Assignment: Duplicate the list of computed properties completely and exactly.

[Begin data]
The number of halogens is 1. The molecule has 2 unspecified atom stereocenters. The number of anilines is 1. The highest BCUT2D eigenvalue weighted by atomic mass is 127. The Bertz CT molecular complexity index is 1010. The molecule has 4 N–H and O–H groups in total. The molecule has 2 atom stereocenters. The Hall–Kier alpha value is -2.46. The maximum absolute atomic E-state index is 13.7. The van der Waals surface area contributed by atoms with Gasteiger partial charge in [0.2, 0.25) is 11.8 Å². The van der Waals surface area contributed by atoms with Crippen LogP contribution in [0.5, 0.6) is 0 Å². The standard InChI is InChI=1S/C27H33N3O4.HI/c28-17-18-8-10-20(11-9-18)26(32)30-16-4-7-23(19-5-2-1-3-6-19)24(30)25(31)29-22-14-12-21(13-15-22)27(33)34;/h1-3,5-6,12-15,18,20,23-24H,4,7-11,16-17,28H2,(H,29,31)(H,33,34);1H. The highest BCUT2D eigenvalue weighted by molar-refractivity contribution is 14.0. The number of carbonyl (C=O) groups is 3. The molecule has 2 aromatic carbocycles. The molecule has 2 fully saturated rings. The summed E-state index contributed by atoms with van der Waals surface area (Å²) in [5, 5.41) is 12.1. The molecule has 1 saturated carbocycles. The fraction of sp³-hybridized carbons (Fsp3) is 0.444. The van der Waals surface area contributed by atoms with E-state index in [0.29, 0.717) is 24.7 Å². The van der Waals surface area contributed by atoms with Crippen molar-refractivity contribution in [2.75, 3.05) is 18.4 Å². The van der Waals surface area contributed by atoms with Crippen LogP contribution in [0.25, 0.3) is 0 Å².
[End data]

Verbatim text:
The number of halogens is 1. The molecule has 2 unspecified atom stereocenters. The number of anilines is 1. The highest BCUT2D eigenvalue weighted by atomic mass is 127. The Bertz CT molecular complexity index is 1010. The molecule has 4 N–H and O–H groups in total. The molecule has 2 atom stereocenters. The Hall–Kier alpha value is -2.46. The maximum absolute atomic E-state index is 13.7. The van der Waals surface area contributed by atoms with Gasteiger partial charge in [0.2, 0.25) is 11.8 Å². The van der Waals surface area contributed by atoms with Crippen LogP contribution in [0.5, 0.6) is 0 Å². The standard InChI is InChI=1S/C27H33N3O4.HI/c28-17-18-8-10-20(11-9-18)26(32)30-16-4-7-23(19-5-2-1-3-6-19)24(30)25(31)29-22-14-12-21(13-15-22)27(33)34;/h1-3,5-6,12-15,18,20,23-24H,4,7-11,16-17,28H2,(H,29,31)(H,33,34);1H. The highest BCUT2D eigenvalue weighted by molar-refractivity contribution is 14.0. The number of carbonyl (C=O) groups is 3. The molecule has 2 aromatic carbocycles. The molecule has 2 fully saturated rings. The summed E-state index contributed by atoms with van der Waals surface area (Å²) in [5, 5.41) is 12.1. The molecule has 1 saturated carbocycles. The fraction of sp³-hybridized carbons (Fsp3) is 0.444. The van der Waals surface area contributed by atoms with E-state index in [0.29, 0.717) is 24.7 Å². The van der Waals surface area contributed by atoms with Crippen molar-refractivity contribution in [2.75, 3.05) is 18.4 Å². The van der Waals surface area contributed by atoms with Crippen LogP contribution in [0.25, 0.3) is 0 Å².